The Oratory

The Oratory

St. James's Cemetery Liverpool

Web Photo Gallery created by the Friends of Liverpool Monuments. The information and some of the images are taken from a publication ‘The Oratory, St James’s Cemetery Liverpool’, written by Joseph Sharples in 1991, produced by: Board of Trustees of the National Museums & Galleries on Merseyside. Most of the images taken by Pat Neill. © 2009 FOLM

Liverpool Monumen



The Oratory is the former chapel of St James's Cemetery, a now disused burial ground which occupies the rocky hollow on the east side of Liverpool’s Anglican Cathedral. This hollow was originally a quarry and provided the stone from which the Town Hall and other 18th-century public buildings in the city were constructed. By the 1820s, hoverer, it was exhausted and a proposal was made to adapt it as a cemetery, Liverpool’s only public cemetery at that date being the non-denominational Necropolis at Low Hill, opened in 1825. Sanitary arrangements for burying the dead were an urgent need in the rapidly expanding towns of the early 19th century, and Liverpool was exceptionally early in providing cemeteries to replace its overcrowded churchyards. It is worth saying in this context that the city became a pioneer in many areas of public health care as the century progressed, introducing for example the first public wash houses and employing the first Medical Officer of Health and first district nurses anywhere in the country.

A parliamentary act to establish a managing company for the new St James's Cemetery was obtained in 1826 and the architect John Foster (1786-1846) was appointed to design the necessary buildings and to lay out the ground. Through his imaginative use of a unique site Foster created a cemetery of real dramatic grandeur. He transformed the east wall of the quarry into a sequence of broad ramps lined with catacombs cut into the rock face; these led down to the burial ground itself, laid out with winding paths and planted with trees. On the high ground to the north west, overlooking this sunken area, Foster built the Oratory (foundation stone laid 1827) and a house for the minister (later demolished to make way for the Cathedral), while at the south west corner he provided a monumental entrance arch and a porter's lodge. The cemetery was opened on 13 January 1829 but Foster designed one more addition to it, the small circular temple which marks the grave of William Huskisson (1770-1830), the Liverpool MP killed at the opening of the Liverpool-Manchester railway.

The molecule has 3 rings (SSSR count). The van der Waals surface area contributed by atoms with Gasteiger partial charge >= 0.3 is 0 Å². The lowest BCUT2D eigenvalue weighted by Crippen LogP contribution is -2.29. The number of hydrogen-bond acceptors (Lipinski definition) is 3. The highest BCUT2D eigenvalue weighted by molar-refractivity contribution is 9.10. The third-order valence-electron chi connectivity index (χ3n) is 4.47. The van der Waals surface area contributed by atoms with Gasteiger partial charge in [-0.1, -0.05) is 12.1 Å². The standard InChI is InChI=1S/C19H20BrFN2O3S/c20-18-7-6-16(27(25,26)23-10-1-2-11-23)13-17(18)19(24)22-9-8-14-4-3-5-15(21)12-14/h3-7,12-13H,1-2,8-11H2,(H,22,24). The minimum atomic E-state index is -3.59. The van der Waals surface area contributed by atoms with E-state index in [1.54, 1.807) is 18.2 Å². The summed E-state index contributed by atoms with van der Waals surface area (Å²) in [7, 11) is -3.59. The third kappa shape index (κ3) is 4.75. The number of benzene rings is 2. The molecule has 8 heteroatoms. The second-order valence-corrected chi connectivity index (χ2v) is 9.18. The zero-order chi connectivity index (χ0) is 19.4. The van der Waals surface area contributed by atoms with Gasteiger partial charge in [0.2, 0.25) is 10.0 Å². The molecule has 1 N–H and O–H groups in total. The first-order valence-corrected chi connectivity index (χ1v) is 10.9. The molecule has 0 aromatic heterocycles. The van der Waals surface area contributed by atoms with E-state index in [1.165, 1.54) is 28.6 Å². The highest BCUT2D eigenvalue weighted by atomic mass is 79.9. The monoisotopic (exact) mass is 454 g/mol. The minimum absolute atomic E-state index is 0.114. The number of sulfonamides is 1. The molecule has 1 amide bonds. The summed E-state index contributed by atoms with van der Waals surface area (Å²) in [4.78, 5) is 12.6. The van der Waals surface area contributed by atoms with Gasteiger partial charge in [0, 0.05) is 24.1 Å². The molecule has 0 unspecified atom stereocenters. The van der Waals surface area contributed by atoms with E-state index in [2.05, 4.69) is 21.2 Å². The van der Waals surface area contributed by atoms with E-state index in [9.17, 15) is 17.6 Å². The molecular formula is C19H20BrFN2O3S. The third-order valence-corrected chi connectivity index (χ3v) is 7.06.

The purpose of the Oratory was to accommodate funeral services before burials took place in the cemetery, but it was also used as a kind of cenotaph for housing monuments to the deceased, including several works by major 19th-century sculptors. Following the closure of the cemetery in 1936 the Oratory fell into disuse. It was transferred to the Liverpool Cathedral Building Committee, and in 1980 Merseyside County Council assumed responsibility for its care and carried out major repairs. In 1986 it became part of the newly formed National Museums and Galleries on Merseyside. Further important funeral monuments from elsewhere have now been added to the original collection, including some from demolished churches on Merseyside, making the Oratory into a distinguished gallery of 19th-century sculpture which complements the Walker Art Gallery's rich holdings. At the same time this small building powerfully evokes the characters and achievements of some of Liverpool’s notable citizens from the time of the city's great expansion and prosperity.